Dean’s Award for Excellence in Mentoring
Professor of Cultural Anthropology and History
Orin Starn earned his B.A. at the University of Chicago and his Ph.D. from Stanford University. He worked for many years in Peru among other places and is the lead editor of the popular The Peru Reader. His other books include Ishi’s Brain (about the life of the last survivor of California’s Yahi tribe); The Passion of Tiger Woods (about the superstar golfer’s place in American culture); and The Shining Path (about a Peruvian guerrilla insurgency, with Miguel La Serna). He is currently doing research about the role of Amazon.com in our society, including working himself in an Amazon fulfillment center.
Starn has won Duke’s undergraduate teaching award. He has chaired 25 doctoral committees, co-writing a book with one of his mentees. Many of his mentees have come from groups underrepresented in the academy, including many international students. He has served on graduate committees for students at Stanford, the University of North Carolina at Chapel Hill, and many Duke departments.
What do you think are the most important qualities of a good mentor for graduate students?
It’s as much as anything to be a good listener. Students have their own visions and ideas; sometimes they know a lot more than me. It’s not my job as an advisor to try to impose my agendas or steer their views, as was the case in the hoary old master-apprentice model of advising. I try to offer a sounding board, good advice, and to help students find out where they want to go—and get there.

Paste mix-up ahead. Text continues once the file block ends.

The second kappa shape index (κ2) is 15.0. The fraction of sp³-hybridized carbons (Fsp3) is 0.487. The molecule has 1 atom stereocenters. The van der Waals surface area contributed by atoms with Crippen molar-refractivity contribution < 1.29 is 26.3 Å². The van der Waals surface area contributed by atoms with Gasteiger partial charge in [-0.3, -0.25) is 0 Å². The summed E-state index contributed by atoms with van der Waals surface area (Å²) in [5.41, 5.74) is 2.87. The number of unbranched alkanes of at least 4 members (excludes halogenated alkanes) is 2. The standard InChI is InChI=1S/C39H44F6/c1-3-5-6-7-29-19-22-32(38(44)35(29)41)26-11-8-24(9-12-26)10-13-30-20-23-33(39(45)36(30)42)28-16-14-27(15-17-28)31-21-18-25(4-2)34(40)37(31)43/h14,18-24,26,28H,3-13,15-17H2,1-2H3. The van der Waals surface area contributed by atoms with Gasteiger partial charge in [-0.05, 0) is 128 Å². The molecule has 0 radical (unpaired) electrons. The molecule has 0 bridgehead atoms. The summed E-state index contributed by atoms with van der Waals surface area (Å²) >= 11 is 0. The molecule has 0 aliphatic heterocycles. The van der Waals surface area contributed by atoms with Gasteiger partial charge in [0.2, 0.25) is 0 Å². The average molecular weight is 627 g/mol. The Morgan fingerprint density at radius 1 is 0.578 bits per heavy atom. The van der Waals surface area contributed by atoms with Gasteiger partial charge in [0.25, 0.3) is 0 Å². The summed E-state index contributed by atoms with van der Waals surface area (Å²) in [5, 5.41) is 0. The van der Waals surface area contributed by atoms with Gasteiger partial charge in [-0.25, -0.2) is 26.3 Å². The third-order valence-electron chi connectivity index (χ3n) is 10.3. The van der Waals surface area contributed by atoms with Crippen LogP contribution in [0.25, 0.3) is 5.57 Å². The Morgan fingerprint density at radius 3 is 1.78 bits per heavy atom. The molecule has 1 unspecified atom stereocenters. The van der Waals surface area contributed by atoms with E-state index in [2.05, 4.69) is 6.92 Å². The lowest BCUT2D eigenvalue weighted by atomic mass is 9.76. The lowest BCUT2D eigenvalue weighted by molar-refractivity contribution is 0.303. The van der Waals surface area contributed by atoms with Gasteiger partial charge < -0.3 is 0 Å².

How do you balance mentoring graduate students with all the other demands on faculty’s time?
Sometimes it feel like complaining about overwork is the favorite faculty sport, despite our many privileges. I actually feel we have plenty of time, at least once you’ve jumped through the tenure hoop. Mentoring can involve its fair share of grunt work like editing proposals and the like, , but you also learn a lot from students. I view it less as a demand than a pleasure for the intellectual exchange and getting to know terrific new people with great talents
The benefits of a mentoring relationship for the mentee are obvious, but what do you, as the mentor, gain from it?
Mentoring often leads into lifelong friendships. I’ve gotten to visit and reconnect with former students around the world—Taiwan, Turkey, Peru, Germany, Italy. And to mix work and pleasure I like to meet students in that classic old Durham spot, the Green Room for a beer and a game of pool.
IN THEIR WORDS
Excerpts from Starn’s nomination
“Dr. Starn’s approach to mentorship always sought to affirm my full humanity, offering support through major life transitions, and modeling an inspiring work/life balance. Our interactions were always more than transactional — he shared stories about his family life and health challenges, humanizing his experiences in ways that shaped my own sense that my scholarship and personal life are deeply enmeshed in one another. ”
“Professor Starn did not only make my transition and adjustment to the new environment very smooth he also supported me in diversifying and deepening my scholarly interests. By and large thanks to his support, I had an intellectually inspiring and perspective wise broadening graduate school experience.”
“For six years, Orin gave generously of his time, expertise, and wisdom. He answered every email within 24 hours (even while traveling for his own research, and amidst his own writing projects)—supporting me through constant engagement and check-ins.”